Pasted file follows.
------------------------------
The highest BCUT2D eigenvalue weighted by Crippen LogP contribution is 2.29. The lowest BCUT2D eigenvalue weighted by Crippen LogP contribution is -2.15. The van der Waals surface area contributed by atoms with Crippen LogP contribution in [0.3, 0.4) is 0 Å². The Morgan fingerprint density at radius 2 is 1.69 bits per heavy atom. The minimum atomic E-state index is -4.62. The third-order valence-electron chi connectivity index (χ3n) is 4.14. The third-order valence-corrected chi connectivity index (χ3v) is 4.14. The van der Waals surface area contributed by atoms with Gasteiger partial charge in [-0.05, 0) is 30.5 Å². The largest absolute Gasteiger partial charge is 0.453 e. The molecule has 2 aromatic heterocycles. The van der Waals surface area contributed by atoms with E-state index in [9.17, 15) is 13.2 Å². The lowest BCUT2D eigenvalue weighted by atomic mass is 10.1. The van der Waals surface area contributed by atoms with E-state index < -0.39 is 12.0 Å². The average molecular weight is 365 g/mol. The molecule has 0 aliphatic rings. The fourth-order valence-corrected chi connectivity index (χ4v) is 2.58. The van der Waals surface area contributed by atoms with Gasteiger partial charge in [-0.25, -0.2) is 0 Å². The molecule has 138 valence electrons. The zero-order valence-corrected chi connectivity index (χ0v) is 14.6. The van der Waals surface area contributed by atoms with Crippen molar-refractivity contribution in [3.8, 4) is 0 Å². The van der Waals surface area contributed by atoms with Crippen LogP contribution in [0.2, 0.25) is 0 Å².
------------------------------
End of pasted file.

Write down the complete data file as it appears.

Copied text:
The highest BCUT2D eigenvalue weighted by Crippen LogP contribution is 2.29. The lowest BCUT2D eigenvalue weighted by Crippen LogP contribution is -2.15. The van der Waals surface area contributed by atoms with Crippen LogP contribution in [0.3, 0.4) is 0 Å². The Morgan fingerprint density at radius 2 is 1.69 bits per heavy atom. The minimum atomic E-state index is -4.62. The third-order valence-electron chi connectivity index (χ3n) is 4.14. The third-order valence-corrected chi connectivity index (χ3v) is 4.14. The van der Waals surface area contributed by atoms with Gasteiger partial charge in [-0.05, 0) is 30.5 Å². The largest absolute Gasteiger partial charge is 0.453 e. The molecule has 2 aromatic heterocycles. The van der Waals surface area contributed by atoms with E-state index in [9.17, 15) is 13.2 Å². The lowest BCUT2D eigenvalue weighted by atomic mass is 10.1. The van der Waals surface area contributed by atoms with E-state index < -0.39 is 12.0 Å². The average molecular weight is 365 g/mol. The molecule has 0 aliphatic rings. The fourth-order valence-corrected chi connectivity index (χ4v) is 2.58. The van der Waals surface area contributed by atoms with Gasteiger partial charge in [-0.25, -0.2) is 0 Å². The molecule has 138 valence electrons. The zero-order valence-corrected chi connectivity index (χ0v) is 14.6. The van der Waals surface area contributed by atoms with Crippen molar-refractivity contribution in [3.8, 4) is 0 Å². The van der Waals surface area contributed by atoms with Crippen LogP contribution in [0.2, 0.25) is 0 Å².